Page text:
Voters in Vaughan have overwhelmingly chosen former Liberal MP Maurizio Bevilacqua as their new mayor, delivering a stinging rebuke to incumbent Mayor Linda Jackson.

"They wanted change. They wanted a change in direction, change in leadership," Bevilacqua told CTV Toronto on Monday night.

"I was able to capture the energy generated by this mood for change. And of course, I have 22 years experience in this area."

With 99 per cent of the polls reporting, Bevilacqua had captured almost 64 per cent of the vote.

Jackson only won 14.6 per cent of the vote -- the same as rival Mario G. Racco. She said the people had spoken, and she wished Bevilacqua all the best.

She squeaked into office in 2006 by 90 votes in a campaign that left her facing about 40 charges under the Municipal Elections Act. A trial is expected sometime in 2011.

In 2008, all of Vaughan's eight councillors asked for Jackson's resignation, but she refused.

Bevilacqua said people will again be talking about the city of Vaughan, "but it will be in very positive ways."

Other '905' races

Elsewhere in the 905 communities, Aurora's Mayor Phyllis Morris went down to defeat, losing to challenger Geoff Dawe.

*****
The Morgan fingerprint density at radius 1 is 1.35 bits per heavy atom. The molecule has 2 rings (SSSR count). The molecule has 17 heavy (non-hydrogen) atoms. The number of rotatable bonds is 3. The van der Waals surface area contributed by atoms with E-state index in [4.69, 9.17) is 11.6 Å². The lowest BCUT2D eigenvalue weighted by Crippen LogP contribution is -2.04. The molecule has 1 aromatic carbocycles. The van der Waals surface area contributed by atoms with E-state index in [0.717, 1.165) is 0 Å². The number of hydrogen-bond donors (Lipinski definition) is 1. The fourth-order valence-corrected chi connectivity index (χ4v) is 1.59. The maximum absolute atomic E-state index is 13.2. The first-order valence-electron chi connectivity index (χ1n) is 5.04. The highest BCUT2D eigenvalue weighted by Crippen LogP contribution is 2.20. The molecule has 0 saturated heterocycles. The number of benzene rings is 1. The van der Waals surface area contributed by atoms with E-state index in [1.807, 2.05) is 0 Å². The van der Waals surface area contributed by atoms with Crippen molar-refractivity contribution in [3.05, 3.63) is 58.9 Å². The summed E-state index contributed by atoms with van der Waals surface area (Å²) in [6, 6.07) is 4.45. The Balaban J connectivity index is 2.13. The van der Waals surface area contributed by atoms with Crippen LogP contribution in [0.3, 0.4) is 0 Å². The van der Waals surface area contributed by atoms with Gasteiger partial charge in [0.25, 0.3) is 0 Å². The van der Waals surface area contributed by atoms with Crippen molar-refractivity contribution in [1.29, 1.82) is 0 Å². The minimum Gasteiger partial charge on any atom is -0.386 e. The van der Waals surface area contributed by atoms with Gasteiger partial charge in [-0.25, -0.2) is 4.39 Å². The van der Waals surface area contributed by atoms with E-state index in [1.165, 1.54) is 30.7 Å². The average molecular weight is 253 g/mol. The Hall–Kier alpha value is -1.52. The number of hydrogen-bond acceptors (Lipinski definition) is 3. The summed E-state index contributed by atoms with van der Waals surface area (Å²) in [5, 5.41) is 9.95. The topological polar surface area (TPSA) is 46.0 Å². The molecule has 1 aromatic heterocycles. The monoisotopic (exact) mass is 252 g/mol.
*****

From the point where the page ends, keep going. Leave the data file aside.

Mayor John Gray of Oshawa is also an ex-mayor now, losing to John G. Henry.

"I knew we were doing well at the doors," Henry said. "Now we'll just carry forward. I've just been incredibly excited by the results tonight."

Gray couldn't hide his disappointment. "I believe I worked very hard for the citizens of Oshawa, and I really wanted to always better the community," he said. "Obviously, that was not rewarded tonight, and we accept those results as they are."

In Mississauga, 89-year-old Mayor Hazel McCallion, known to some as Hurricane Hazel, won a 12th term in office.

McCallion won with about 76 per cent of the vote; in past races, she has won near unanimous approval in Mississauga.

When asked about the relative drop in support, she said: "I think that's pretty good."

McCallion, who was hit with conflict of interest allegations during her last term, blamed the drop on "daily" attacks in the media for the past six months.

Other Ontario cities

Down in southwest Ontario, Eddie Francis was heading towards re-election as Windsor's mayor.

He led the city through a municipal strike that lasted more than three months.

Windsor has also suffered greatly as a result of the downturn in the auto sector.

Ottawa survived the recession relatively unscathed, but voters there dumped incumbent Larry O'Brien in favour of former mayor and provincial cabinet minister Jim Watson.

O'Brien had faced controversy during his time as mayor, including allegations of influence peddling which forced him to step aside temporarily. Charges against him were later dropped.

At one point in the campaign, O'Brien told CTV Ottawa that while his first two years in office had been a disaster, he had improved in the second half of his mandate.

With files from CTV Toronto correspondents